Team sieving cracks a huge number.
Last week, an international team of computer scientists, mathematicians, and other experts succeeded in finding the factors of a 129-digit number suggested 17 years ago as a test of the security of the RSA cryptographic scheme.
This feat and other work now complicate encoding schemes used for national and commercial security.
This effort required the use of more than 600 computers scattered throughout the world. Partial results were sent electronically to graduate student Derek Atkins at the Massachusetts Institute of Technology, who assembled and passed the calculations on to Arjen K. Lenstra of Bell Communications Research in Moristown, N.J. In the final step, which by itself consumed 45 hours of computer time, Lenstra used these data and a MasPar MP-1 computer with 16,000 processors to compute the factors.
"It was a nice piece of work -- a huge computation done over 8 months," says Burton S. Kaliski Jr. of RSA Data Security in Redwood City, Calif.
The magnitude of the effort required to factor a 129-digit number demonstrates the strength of the RSA cryptosystem, which typically involves numbers of 155 or more digits (SN: 9/7/91, p. 148). However, steady improvements in factoring methods are likely to force the use of significantly larger numbers in the future to ensure security. More worrisome are the consequences of new research apparently proving that under certain circumstances, factoring may actually be easy.
In 1977, when Ronald L. Rivest of MIT, Adi Shamir of the Weizmann Institute of Science in Rehovot, Israel, and Leonard M. Adleman of the University of Southern California in Los Angeles first proposed the RSA cryptosystem, even 50-digit numbers seemed beyond reach. As a challenge to computer scientists, the inventors used their scheme to encode a message, which could be decoded only if a certain 129-digit number could be broken down into its 64-digit and 65-digit factors.
At that time, Rivest predicted that factoring this number, using the fastest computers and best factoring methods then available, would require considerably more than 40 quadrillion years of computation. However, this prediction didn't take into account improvements in factoring methods. The existence of the RSA scheme prompted extensive work on factoring.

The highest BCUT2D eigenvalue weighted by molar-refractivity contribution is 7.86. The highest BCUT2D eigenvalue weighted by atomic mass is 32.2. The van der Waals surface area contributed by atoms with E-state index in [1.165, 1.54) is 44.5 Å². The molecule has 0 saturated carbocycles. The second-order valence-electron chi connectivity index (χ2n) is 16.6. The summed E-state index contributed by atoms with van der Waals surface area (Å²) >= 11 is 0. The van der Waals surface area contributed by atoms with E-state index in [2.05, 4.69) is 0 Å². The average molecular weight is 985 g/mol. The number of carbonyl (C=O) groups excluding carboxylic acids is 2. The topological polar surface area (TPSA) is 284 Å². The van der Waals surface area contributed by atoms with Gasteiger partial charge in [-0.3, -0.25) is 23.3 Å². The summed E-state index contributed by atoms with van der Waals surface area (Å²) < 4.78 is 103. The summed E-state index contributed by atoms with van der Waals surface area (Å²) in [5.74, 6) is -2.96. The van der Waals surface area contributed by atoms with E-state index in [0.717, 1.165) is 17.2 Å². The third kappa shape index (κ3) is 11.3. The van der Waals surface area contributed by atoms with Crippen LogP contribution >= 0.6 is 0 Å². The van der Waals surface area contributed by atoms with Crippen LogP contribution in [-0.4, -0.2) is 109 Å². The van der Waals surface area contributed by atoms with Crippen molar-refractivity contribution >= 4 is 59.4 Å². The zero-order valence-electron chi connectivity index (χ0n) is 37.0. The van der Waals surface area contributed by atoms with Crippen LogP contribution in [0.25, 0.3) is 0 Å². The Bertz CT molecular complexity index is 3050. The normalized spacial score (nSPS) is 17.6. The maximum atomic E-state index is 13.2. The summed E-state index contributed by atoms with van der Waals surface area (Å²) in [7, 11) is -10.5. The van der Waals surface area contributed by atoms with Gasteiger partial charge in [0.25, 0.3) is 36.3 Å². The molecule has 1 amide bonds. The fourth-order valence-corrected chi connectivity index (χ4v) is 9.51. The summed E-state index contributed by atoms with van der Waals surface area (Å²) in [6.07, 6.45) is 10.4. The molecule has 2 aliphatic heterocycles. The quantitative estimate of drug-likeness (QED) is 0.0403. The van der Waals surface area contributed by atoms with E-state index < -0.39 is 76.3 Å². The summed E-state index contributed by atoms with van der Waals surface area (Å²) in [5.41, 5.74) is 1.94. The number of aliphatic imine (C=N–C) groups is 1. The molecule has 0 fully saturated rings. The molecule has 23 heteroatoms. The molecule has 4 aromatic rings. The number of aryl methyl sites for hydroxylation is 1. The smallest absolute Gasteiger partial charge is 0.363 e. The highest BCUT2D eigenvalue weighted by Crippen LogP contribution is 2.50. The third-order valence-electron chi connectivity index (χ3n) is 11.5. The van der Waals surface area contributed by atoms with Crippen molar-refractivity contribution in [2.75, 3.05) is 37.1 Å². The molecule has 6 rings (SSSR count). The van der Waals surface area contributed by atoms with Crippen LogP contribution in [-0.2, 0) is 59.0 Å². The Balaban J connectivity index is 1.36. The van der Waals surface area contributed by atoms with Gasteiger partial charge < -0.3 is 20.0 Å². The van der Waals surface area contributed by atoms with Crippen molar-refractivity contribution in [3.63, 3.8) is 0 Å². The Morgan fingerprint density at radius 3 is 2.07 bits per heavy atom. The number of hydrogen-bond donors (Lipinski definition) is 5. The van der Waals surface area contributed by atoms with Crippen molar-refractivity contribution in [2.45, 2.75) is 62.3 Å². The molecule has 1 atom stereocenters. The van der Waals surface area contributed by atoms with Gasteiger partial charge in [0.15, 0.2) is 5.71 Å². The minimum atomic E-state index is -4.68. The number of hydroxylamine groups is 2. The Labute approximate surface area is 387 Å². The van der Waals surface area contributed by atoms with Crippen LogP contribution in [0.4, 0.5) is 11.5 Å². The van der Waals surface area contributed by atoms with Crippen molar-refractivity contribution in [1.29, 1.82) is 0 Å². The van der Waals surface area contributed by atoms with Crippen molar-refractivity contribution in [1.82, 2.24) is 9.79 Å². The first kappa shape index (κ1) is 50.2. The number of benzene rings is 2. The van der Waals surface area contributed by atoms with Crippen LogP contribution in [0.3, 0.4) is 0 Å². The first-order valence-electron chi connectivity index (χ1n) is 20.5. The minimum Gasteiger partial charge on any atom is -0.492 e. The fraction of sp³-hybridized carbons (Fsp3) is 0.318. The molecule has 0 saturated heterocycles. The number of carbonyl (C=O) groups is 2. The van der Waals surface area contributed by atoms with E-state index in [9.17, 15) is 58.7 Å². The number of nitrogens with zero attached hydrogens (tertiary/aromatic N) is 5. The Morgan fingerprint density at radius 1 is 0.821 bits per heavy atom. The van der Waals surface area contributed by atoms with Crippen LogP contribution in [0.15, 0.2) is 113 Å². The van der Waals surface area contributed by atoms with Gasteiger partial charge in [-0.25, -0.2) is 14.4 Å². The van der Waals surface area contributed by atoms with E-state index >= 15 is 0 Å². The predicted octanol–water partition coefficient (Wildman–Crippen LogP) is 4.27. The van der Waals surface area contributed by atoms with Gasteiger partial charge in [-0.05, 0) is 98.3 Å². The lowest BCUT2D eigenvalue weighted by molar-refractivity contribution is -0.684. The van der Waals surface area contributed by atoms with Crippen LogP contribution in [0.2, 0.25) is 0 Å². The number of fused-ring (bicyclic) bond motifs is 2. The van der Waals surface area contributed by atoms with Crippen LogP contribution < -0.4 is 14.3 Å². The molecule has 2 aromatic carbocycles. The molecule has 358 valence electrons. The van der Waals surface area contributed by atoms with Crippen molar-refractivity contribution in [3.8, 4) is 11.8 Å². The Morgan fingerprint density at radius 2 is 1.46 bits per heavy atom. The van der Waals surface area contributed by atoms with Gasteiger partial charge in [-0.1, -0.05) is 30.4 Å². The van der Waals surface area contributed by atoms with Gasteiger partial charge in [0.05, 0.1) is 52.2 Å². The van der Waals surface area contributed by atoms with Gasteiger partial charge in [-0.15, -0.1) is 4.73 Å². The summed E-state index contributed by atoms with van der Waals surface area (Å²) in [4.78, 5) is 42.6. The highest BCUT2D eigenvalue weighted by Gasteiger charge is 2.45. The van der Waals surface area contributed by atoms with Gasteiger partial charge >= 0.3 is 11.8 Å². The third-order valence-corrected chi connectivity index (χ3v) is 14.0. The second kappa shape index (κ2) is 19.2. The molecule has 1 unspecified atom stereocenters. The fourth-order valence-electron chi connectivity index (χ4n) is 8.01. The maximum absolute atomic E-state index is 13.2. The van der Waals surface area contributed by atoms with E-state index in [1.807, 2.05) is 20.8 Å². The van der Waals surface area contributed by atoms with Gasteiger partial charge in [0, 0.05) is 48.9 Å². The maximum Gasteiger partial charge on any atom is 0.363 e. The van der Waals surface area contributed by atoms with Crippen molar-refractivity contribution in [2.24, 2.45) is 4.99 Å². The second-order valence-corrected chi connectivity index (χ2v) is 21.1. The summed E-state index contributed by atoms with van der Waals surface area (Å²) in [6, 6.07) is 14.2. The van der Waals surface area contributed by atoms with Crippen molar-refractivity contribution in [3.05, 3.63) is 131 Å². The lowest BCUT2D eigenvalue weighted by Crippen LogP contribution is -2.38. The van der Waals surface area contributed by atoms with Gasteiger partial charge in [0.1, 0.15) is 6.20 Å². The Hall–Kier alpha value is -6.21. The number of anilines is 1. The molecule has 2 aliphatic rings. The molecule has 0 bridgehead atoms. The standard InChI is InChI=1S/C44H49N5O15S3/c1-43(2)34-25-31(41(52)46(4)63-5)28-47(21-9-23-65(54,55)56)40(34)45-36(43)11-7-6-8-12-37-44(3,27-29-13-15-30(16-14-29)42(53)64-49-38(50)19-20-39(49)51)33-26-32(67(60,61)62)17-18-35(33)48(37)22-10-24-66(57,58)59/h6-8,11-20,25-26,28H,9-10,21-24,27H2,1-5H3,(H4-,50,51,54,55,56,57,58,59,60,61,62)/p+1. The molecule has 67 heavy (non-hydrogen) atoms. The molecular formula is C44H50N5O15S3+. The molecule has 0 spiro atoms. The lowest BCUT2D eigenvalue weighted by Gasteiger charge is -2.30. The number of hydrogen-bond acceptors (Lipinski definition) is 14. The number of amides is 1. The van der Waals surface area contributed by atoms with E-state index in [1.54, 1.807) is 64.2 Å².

In 1981, Carl Pomerance of the University of Georgia in Athens invented a factoring method called the quadratic sieve. It proved faster than previous methods and lent itself to group efforts. Factoring could be broken down into lots of little tasks, with the resulting information then pieced together to factor the original number.
In 1988, Lenstra and a colleague coordinated an extensive, international effort using this method to factor a large number, successfully cracking a 100-digit behemoth (SN: 10/22/88, p.263). Last year, Paul Leyland, a computer system manager at the University of Oxford in England, Michael Graff of Iowa State University in Ames, and MIT's Atkins provided the software and assembled a team of volunteers to tackle the RSA number. Lenstra worked out the details of how to complete the factorization.
But this isn't the last word in factoring. In 1988, John M. Pollard of Reading, England, invented the "number field sieve" for factoring large numbers. Lenstra and his coworkers used the method in 1990 to factor a special, 155-digit number (SN: 6/23/90, p.389). New research reveals that the number field sieve may work significantly more efficiently than the quadratic sieve.
In a starting theoretical result that could call into question any cryptosystem based on factoring, Peter W. Shor of AT&T Bell Laboratories in Murray Hill, N.J., has just proved that factoring is "easy" when done on a special type of computer operating according to quantum mechanical principles. Although such a quantum computer does not yet exist, this finding has shaken the cryptographic community.
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|Title Annotation:||RSA encryption method challenged|
|Date:||May 7, 1994|
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